The innovation of product names

I like objects and experiences with a personal touch. Being personal is to draw relevance, to unpeel layers, it is a whittling-down to the core of things.

When you meet the person for the first time, you will find that repeating his or her name as you chat with him or her will help to build up a personal connection and help them remember you.

It is easier to market products with interesting names and personalities. I have noticed a long time ago that I like the vibrant personality in the name of every Kate Spade handbag: Gold Coast Elizabeth, Knightsbridge Neda, Apple Stacey…At IKEA, you have the world’s favourite bookshelf called Billy. I once bought an ice-white dining chair from John Lewis that has a name – Marilyn.

Marilyn chair

There is something endearing, familiar and so utterly irresistible to bring back home those paperbacks that bear an orange Penguin logo. The look and feel of these paperbacks entice you to make a personal, emotional connection.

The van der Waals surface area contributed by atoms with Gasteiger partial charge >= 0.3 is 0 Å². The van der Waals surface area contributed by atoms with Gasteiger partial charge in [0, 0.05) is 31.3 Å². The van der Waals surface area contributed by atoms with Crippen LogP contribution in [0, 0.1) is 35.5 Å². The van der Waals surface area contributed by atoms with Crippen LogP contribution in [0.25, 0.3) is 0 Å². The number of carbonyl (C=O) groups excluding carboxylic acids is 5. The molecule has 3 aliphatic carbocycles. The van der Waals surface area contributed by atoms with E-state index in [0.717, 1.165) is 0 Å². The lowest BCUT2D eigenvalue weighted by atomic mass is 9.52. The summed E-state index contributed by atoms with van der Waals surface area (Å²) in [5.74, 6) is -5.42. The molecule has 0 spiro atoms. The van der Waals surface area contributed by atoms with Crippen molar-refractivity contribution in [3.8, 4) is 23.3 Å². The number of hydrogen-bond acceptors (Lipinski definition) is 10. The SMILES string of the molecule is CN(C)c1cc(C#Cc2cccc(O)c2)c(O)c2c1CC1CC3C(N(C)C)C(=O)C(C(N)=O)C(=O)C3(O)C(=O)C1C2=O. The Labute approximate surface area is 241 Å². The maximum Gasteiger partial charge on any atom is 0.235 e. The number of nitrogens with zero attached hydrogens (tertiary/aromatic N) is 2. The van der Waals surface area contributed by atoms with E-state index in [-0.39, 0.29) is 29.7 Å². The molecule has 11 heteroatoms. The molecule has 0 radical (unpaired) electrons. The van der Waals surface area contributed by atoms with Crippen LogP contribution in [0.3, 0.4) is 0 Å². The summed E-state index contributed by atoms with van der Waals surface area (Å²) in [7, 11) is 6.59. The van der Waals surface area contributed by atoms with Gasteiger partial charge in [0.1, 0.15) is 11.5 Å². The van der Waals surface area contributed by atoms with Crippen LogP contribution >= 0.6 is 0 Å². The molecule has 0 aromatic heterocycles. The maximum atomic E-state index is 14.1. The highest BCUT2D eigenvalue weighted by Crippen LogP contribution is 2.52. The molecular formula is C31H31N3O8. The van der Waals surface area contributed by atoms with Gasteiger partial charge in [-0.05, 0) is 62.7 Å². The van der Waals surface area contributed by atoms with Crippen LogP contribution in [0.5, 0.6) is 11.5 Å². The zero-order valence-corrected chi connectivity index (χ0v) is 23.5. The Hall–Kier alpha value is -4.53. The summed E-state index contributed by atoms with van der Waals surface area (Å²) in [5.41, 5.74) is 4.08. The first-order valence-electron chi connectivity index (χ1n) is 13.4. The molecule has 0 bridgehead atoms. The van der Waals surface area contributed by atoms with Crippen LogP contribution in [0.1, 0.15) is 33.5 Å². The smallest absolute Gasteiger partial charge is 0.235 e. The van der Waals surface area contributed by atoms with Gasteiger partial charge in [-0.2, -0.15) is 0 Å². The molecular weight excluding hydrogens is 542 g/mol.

Sasa, a very popular and successful beauty chain based in Hong Kong, has an easy-to-remember name with strong female appeal.

In London, I once went to a small pizza place with a friend. The local eatery seemed to have started only a few weeks ago, or so we thought, because when we asked for the menu, the waiters began to describe the pizzas in a most curious and arbitrary way. “We have a small pizza with some cheese and tomatoes; then there’s a bigger kind of pizza with pepperoni and some cheese; and a very big one which has more meats in it.” These pizzas without names hovered on our minds. We had so much difficulty visualising what they were, let alone choosing between them. 

I used to work for a property developer. One day, a GM called us in to brainstorm the name for a new shopping mall. He asked us if The Village works (the mall is a mega-collection of fashion labels, dining and entertainment outlets). I am amazed by this name because I find it very unusual to call a mall a village, but it sounds interesting and personal, so I seconded the suggestion. Not many people were up for it though. They said that village sounds backward and local, it is something people wish to escape from. But the mall is now indeed called The Village at Sanlitun, and it is no doubt gaining popularity among both Beijing locals and expatriates.

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